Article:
In 2008, Raleigh, North Carolina, dug its tar heels into sustainability. With the establishment of an Office of Sustainability, local government officials introduced a requirement that all new public facilities totaling more than 10,000 square feet perform to LEED-Silver standards. The city also secured a 23-acre site just east of downtown to develop a new Transit Operations Facility for its growing bus fleet. Transit ridership has doubled in the last decade, and the replacement facility would approximately quadruple the capacity of the four-service-bay building that had been serving Raleigh since the mid-1970s.
Courtesy Williard Ferm Architects
The city hired local studio Williard Ferm Architects to design the project through preparation of bridging documents, which it undertook with consultants Maintenance Design Group and Talbot Associates Consulting Engineers. On behalf of the city, Williard Ferm also oversaw the subsequent design-build team’s completion of construction and LEED documentation. The new complex measures 110,000 square feet and includes administration space, as well as bus maintenance, fueling, and wash facilities, and it is expected to earn LEED-Platinum certification.
The rating is a first for projects of this type, and the sustainability strategies to achieve it include radiant floors heated from geothermal wells, reflective exterior surfaces, electric illumination tied to daylight and occupancy sensors, and rainwater collection. According to Williard Ferm architect Paul Stewart, “One of the greatest challenges was to economically cool the maintenance areas to an acceptable level.” Indeed, regular use of large garage doors threatens these areas with outdoor air penetration. To achieve a consistent temperature of 80 degrees, the design team decided to employ chilled beams, in which water coursing through suspended heat exchangers chills the surrounding air. Although the system has been available for decades, it is more regularly employed in Europe, where it has proven to require less energy for ventilation.
One reason chilled beams have not enjoyed widespread adoption stateside is the persistent belief that they fail in humid environments. Yet reports of interior rain are exaggerated. Talbot & Associates had used the system throughout the Southeast prior to the Raleigh commission, about which Stewart says, “When the engineer focuses on humidity control first, outdoor air humidity is no longer a concern.” For the Transit Operations Facility, the design team conceived an efficient dedicated outside air system in which 13 heat-recovery wheels operate with 80 chilled beams in administrative, maintenance, and operations areas.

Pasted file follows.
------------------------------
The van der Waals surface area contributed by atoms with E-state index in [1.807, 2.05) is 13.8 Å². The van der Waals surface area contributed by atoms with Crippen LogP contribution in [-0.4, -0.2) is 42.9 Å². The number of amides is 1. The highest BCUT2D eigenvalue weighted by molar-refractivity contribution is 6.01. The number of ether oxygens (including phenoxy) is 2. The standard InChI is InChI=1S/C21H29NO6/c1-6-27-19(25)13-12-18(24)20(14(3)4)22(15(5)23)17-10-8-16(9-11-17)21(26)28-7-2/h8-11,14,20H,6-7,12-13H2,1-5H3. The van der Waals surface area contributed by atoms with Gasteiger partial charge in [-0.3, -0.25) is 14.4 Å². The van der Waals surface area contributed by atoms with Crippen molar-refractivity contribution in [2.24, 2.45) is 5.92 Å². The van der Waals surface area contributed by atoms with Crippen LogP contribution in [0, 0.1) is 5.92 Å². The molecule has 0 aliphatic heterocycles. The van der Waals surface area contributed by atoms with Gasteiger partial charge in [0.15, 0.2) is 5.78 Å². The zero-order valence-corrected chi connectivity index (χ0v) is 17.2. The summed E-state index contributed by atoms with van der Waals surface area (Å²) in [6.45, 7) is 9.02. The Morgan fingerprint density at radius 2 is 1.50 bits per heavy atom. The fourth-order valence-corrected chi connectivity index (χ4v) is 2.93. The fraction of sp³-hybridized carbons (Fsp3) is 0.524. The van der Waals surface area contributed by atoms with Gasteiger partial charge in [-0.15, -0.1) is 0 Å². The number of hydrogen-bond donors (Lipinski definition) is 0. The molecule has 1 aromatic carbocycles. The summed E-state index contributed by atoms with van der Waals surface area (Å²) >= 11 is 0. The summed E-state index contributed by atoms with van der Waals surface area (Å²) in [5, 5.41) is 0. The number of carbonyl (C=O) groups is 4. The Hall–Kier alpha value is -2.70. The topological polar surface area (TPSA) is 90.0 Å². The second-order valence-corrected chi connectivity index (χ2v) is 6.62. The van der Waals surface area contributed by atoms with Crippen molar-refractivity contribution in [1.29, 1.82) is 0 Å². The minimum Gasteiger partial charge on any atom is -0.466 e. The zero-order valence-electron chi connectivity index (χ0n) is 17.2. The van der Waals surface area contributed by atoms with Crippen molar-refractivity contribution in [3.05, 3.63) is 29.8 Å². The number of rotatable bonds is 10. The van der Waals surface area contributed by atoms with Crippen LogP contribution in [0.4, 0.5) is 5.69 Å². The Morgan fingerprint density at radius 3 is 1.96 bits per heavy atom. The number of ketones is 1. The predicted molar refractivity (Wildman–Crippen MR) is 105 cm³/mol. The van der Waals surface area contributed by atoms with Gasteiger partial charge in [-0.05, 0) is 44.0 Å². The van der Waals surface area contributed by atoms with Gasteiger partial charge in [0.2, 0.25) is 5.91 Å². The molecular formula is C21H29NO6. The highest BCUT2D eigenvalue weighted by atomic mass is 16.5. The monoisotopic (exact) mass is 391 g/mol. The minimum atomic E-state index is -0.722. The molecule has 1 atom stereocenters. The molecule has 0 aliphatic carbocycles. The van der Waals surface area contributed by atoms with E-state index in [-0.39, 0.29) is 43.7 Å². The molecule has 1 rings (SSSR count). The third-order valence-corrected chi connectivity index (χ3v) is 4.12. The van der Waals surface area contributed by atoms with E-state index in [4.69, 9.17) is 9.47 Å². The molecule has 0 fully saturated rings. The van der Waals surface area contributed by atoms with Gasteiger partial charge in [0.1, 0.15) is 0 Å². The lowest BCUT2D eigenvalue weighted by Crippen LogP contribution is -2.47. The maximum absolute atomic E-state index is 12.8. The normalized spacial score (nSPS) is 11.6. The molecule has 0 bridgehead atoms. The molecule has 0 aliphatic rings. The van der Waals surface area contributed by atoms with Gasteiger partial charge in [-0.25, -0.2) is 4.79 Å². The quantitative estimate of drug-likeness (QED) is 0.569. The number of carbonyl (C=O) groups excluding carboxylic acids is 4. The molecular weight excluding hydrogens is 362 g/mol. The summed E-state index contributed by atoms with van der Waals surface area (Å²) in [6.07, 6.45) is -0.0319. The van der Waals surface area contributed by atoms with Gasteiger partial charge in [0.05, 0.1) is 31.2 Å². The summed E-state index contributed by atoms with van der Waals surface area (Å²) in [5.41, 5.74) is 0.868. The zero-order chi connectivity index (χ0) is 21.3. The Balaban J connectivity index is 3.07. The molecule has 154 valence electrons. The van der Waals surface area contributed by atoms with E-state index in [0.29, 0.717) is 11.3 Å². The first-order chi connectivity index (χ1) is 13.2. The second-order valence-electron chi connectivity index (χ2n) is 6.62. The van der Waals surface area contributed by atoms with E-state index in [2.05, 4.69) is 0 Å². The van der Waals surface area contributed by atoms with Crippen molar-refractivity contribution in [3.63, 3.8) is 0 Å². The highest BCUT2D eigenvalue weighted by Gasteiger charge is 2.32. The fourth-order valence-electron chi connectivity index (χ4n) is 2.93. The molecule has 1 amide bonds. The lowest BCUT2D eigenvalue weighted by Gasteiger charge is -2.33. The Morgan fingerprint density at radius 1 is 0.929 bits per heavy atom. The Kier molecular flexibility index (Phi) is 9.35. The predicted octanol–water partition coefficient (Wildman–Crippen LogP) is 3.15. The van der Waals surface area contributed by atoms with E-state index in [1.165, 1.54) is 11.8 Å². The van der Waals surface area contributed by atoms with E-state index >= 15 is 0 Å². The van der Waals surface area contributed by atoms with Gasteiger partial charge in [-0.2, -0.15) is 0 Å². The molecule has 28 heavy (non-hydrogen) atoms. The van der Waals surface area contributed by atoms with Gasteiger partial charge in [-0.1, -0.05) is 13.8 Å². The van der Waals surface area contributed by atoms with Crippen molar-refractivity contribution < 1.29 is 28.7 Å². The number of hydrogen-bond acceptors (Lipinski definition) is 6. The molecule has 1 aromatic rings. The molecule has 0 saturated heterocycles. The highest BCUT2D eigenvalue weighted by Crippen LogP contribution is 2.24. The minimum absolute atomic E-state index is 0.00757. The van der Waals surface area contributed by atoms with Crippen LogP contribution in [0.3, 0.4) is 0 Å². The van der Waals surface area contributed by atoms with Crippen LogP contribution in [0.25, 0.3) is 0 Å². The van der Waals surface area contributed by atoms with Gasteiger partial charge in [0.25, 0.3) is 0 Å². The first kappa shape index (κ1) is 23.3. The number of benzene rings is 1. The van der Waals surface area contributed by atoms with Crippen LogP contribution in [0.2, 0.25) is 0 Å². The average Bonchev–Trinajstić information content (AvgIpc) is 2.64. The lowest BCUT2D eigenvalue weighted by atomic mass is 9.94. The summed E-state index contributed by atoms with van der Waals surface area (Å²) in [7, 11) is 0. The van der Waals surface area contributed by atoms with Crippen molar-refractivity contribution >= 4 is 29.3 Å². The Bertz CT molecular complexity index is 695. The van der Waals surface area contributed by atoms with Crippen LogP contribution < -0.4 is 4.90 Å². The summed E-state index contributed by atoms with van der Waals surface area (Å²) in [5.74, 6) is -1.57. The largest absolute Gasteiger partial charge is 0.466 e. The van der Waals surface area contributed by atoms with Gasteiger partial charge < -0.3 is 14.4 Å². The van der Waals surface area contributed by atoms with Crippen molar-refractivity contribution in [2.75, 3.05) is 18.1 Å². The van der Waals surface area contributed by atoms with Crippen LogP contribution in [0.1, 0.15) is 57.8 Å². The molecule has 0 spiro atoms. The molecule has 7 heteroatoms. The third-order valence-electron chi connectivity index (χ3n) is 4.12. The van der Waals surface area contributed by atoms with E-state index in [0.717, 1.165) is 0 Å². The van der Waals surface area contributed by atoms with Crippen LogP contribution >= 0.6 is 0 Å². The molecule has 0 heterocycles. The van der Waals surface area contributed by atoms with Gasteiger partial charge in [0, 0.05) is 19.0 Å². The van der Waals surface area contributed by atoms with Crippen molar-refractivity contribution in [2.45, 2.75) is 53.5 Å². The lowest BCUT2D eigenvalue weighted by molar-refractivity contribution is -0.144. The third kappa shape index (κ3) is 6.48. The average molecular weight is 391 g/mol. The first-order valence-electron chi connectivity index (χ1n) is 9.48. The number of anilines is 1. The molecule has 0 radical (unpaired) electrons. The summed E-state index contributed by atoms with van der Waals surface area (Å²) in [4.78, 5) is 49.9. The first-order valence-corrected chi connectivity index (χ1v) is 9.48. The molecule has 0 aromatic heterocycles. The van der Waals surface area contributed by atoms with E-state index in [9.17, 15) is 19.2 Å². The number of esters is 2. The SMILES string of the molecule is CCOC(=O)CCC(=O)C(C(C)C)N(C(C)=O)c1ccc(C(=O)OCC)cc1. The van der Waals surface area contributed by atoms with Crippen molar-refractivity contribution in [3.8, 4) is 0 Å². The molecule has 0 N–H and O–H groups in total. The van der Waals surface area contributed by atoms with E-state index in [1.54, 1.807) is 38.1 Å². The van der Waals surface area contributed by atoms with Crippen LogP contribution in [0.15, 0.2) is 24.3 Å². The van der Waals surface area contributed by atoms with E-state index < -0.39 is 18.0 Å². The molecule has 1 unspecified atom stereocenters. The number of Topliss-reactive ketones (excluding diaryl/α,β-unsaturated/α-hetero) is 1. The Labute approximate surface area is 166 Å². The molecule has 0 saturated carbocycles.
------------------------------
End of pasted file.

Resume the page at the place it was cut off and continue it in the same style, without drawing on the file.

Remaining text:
Working in tandem, outdoor air enters the enthalpy system, where it cools and dries before reaching the beams. Standard exhaust fans and intake louvers enhance this cycle, too, though they kick in only when outdoor air conditions are acceptable.
Regarding penetration of humid air in the maintenance areas, Stewart says, “one benefit of utilizing a dedicated outdoor air system to serve the beams is that the beams are positively pressurized by dehumidified air. So if there is a larger source of humidity surrounding the beam, the supply air will actually keep the beam from condensing.” To be sure, there are still conditions that chilled beams cannot surmount, according to engineer Michael Talbot. “I would say the only places we would not use chilled beams are around entrances and other areas that have potentially high-humidity environments,” he says, and his designation includes indoor pools as well as the repair garages one would find abutting the maintenance areas in Raleigh.
Because the interior flirts with moisture in this project, high technology assists the chilled beams’ old-fashioned convection. Dew point sensors are mounted throughout the Raleigh Transit Operations Facility: If the water is a lower temperature than the surrounding dew point, flow to the beams is interrupted. In a similar vein, carbon dioxide sensors trip a ventilation flush when localized emissions are too high.